April 29, 2015

Staying on Track

On the Right Track: Love and John 13:35

Staying on the right track spirituallyby Clarke Dixon (Click title above to link)

How do we know that we are on the right track in matters of faith? How do we know that we are “good with God?” Some will point to life experiences. If everything is going well for you, and your prayers are being answered, then obviously you must be on the right track. Others will point to spiritual experiences and say that if you can speak in tongues or have experienced some form of miracle then you must be on the right track. Still others will point to religious activity, that if you are keeping up with religious observances and practices, then you must be on the right track.

But how would Jesus answer this question? Thankfully he answered it long before we asked:

34 I give you a new commandment, that you love one another. Just as I have loved you, you also should love one another. 35 By this everyone will know that you are my disciples, if you have love for one another.” John 13:34-35 NRSV

Notice that Jesus did not say everyone will know we are his disciples if our lives went smoothly, or if we showed ourselves to be be super-spiritually gifted, or really religious. Rather our love is the evidence we are His followers. John also links love with reassurance that we are on the right track:

18 Little children, let us love, not in word or speech, but in truth and action. 19 And by this we will know that we are from the truth and will reassure our hearts before him 1 John 3:18-19 NRSV

But don’t those who do not follow Jesus also love? My experience is that yes, people who have no interest in following Jesus are capable of being and often are loving people. So does this mean they are on the right track, living lives that please Jesus, and so are “good with God”?

Before we jump to conclusions we will want to remind ourselves of the important role Christianity has played in lifting up an ethic of love in our society. Thanks to the influence of Christianity our society has been “marinating” in an ethic of love. Christianity has added flavor to our nation and many others. So when the Beatles sing “All you need is love,” or when Katy Perry sings “I will love you unconditionally,” there is a Christian ethic shining through. People who have no time for Jesus are nevertheless enjoying a certain flavor he has brought to society.

There are societies which have not had so thorough a permeation of Jesus’ love ethic. You can think of areas rife with militant Islam where a strict interpretation and application of sharia law is seen as more honorable than an ethic of love. We all know where that has led and is leading. Or you can think of where a belief in karma can lead. If you are brought into life as an untouchable, born into a sorry state of affairs, you must deserve it. That’s karma. Jesus teaches grace. Jesus loves us regardless of merit and went to the cross for us. Though Christians can get it wrong, one cannot deny that Christianity has lifted up an ethic of grace and love in some societies in a way that other religions have not in others.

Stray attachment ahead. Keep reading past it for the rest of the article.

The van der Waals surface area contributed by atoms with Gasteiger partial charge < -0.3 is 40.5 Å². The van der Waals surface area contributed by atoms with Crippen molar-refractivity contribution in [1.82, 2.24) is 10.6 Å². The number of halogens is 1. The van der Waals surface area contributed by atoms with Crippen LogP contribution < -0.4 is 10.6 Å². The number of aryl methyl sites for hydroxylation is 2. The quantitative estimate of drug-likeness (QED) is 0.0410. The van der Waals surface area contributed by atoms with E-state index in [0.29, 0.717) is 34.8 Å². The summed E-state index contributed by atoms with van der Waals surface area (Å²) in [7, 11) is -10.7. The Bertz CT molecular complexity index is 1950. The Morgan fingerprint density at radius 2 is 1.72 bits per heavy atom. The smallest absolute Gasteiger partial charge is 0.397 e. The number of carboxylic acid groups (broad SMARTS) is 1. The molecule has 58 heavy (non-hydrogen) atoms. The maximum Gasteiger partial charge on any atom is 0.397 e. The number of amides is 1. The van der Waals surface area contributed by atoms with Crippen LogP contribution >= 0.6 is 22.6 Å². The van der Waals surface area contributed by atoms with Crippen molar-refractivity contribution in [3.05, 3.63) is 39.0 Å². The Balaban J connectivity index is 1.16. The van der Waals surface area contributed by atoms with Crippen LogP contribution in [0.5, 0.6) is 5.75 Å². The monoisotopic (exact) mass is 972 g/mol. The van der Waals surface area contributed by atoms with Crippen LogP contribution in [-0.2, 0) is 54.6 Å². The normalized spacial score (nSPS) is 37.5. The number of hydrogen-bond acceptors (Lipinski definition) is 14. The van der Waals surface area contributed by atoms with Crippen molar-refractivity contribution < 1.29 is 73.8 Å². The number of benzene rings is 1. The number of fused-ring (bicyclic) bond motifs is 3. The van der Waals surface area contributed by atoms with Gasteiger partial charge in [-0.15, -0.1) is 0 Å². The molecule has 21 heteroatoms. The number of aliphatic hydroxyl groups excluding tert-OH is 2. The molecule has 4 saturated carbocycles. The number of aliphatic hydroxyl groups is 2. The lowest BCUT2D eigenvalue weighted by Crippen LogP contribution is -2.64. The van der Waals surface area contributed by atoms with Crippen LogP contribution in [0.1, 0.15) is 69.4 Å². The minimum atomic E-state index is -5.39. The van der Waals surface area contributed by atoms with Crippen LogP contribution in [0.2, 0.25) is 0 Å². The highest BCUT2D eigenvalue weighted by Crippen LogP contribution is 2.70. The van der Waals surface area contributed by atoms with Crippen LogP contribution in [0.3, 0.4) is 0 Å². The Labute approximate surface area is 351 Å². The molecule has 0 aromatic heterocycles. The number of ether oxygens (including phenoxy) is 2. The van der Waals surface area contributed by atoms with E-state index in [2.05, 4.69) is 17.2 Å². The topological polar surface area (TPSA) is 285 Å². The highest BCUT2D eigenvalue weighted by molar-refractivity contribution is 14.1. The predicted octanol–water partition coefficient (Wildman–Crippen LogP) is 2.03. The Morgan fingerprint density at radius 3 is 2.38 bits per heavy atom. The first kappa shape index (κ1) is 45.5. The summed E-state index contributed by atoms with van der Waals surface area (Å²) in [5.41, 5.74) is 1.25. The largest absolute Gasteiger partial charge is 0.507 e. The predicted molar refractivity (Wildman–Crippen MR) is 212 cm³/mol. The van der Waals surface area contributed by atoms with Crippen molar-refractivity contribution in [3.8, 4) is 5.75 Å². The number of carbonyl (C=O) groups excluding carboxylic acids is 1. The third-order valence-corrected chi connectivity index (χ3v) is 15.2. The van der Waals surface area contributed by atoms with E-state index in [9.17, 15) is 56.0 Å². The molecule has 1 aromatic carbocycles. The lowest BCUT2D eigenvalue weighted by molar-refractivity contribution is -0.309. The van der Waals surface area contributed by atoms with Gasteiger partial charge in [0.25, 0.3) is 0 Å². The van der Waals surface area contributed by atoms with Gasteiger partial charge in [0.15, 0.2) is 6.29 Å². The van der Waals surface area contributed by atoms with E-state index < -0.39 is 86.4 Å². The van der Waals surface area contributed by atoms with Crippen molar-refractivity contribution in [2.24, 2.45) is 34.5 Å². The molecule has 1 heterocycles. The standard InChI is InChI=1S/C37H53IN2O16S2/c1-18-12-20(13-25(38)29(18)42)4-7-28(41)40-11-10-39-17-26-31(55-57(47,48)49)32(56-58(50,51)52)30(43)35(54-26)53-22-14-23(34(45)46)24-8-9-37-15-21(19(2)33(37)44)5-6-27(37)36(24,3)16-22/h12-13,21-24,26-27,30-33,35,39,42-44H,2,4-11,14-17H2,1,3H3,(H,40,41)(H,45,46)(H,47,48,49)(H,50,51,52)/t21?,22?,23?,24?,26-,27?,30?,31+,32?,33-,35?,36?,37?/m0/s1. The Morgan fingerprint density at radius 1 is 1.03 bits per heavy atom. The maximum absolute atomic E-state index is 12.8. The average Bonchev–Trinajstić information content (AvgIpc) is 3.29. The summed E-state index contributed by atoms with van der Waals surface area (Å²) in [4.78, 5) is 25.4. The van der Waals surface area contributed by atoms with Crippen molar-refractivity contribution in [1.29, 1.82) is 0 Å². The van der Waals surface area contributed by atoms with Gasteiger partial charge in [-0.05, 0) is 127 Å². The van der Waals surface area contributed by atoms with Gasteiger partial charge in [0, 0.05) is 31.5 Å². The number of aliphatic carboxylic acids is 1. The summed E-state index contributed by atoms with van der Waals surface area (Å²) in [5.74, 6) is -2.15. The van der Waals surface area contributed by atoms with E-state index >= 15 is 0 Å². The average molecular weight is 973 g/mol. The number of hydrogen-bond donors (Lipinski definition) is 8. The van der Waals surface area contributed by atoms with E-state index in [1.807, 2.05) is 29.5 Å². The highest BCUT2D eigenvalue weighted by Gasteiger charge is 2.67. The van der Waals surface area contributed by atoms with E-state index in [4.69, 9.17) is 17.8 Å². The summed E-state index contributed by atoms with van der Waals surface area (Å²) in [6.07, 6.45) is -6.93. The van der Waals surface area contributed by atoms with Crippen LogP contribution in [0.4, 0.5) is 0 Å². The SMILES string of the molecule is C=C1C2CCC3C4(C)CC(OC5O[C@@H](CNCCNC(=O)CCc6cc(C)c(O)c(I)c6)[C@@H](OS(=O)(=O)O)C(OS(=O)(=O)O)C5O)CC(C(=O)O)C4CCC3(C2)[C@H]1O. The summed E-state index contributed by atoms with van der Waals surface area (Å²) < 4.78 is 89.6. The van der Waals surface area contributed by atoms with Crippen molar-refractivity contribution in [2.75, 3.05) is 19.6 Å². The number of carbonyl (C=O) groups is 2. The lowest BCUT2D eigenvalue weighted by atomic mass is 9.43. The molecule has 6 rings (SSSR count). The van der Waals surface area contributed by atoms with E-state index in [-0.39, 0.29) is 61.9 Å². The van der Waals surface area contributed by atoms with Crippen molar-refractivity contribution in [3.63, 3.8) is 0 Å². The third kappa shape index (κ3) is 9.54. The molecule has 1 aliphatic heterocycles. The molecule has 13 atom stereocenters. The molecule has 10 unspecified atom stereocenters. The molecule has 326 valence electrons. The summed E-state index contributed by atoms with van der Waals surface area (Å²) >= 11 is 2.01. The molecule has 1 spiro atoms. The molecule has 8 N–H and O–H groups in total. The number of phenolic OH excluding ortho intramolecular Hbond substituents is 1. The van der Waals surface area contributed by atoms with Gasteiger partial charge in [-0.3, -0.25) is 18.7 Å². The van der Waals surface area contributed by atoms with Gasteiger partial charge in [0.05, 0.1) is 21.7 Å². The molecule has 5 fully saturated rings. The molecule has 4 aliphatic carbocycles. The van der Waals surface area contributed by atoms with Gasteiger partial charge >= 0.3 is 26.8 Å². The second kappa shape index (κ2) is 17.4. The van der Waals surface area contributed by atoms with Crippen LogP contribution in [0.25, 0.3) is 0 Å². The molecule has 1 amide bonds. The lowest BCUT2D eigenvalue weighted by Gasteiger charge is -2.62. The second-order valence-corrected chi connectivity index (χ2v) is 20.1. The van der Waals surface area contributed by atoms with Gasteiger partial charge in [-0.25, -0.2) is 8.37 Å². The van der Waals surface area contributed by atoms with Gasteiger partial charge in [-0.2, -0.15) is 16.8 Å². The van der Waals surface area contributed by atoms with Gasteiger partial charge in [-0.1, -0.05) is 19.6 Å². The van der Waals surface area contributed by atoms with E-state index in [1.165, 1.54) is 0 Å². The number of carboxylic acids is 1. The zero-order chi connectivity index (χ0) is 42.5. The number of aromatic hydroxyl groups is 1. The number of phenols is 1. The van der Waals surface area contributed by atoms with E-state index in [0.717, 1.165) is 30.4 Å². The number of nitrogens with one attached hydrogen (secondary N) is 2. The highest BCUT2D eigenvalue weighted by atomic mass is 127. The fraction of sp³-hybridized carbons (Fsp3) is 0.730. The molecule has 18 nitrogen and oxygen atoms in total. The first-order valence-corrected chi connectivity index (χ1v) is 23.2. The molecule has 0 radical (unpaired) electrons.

Still, we may be wondering if a person who rejects Jesus as Lord and Savior is on the right track by living a life of love. Actually, yes, they are on the right track. But they have not got on the train. We cannot love enough to go the distance and bring ourselves into the presence of God. We can devote ourselves to a life of love all we want, but when we refuse God’s love for us, we refuse God’s offer to carry us for the distance. We would rather walk, though the destination is far. Too far.

“By this everyone will know that you are my disciples, if you have love for one another.” Love is powerful evidence that we are on the right track. But being on the right track is not enough. This destination requires getting on the train.

18 Little children, let us love, not in word or speech, but in truth and action. 19 And by this we will know that we are from the truth and will reassure our hearts before him 20 whenever our hearts condemn us; for God is greater than our hearts, and he knows everything. 21 Beloved, if our hearts do not condemn us, we have boldness before God; 22 and we receive from him whatever we ask, because we obey his commandments and do what pleases him. 23 And this is his commandment, that we should believe in the name of his Son Jesus Christ and love one another, just as he has commanded us. 1 John 3:18-23 NRSV emphasis mine


If the graphic looks familiar, yes it is an Amy Grant album cover, a supposedly rare cover without her name on the front (that we can see).

February 25, 2013

If I Have Not Love…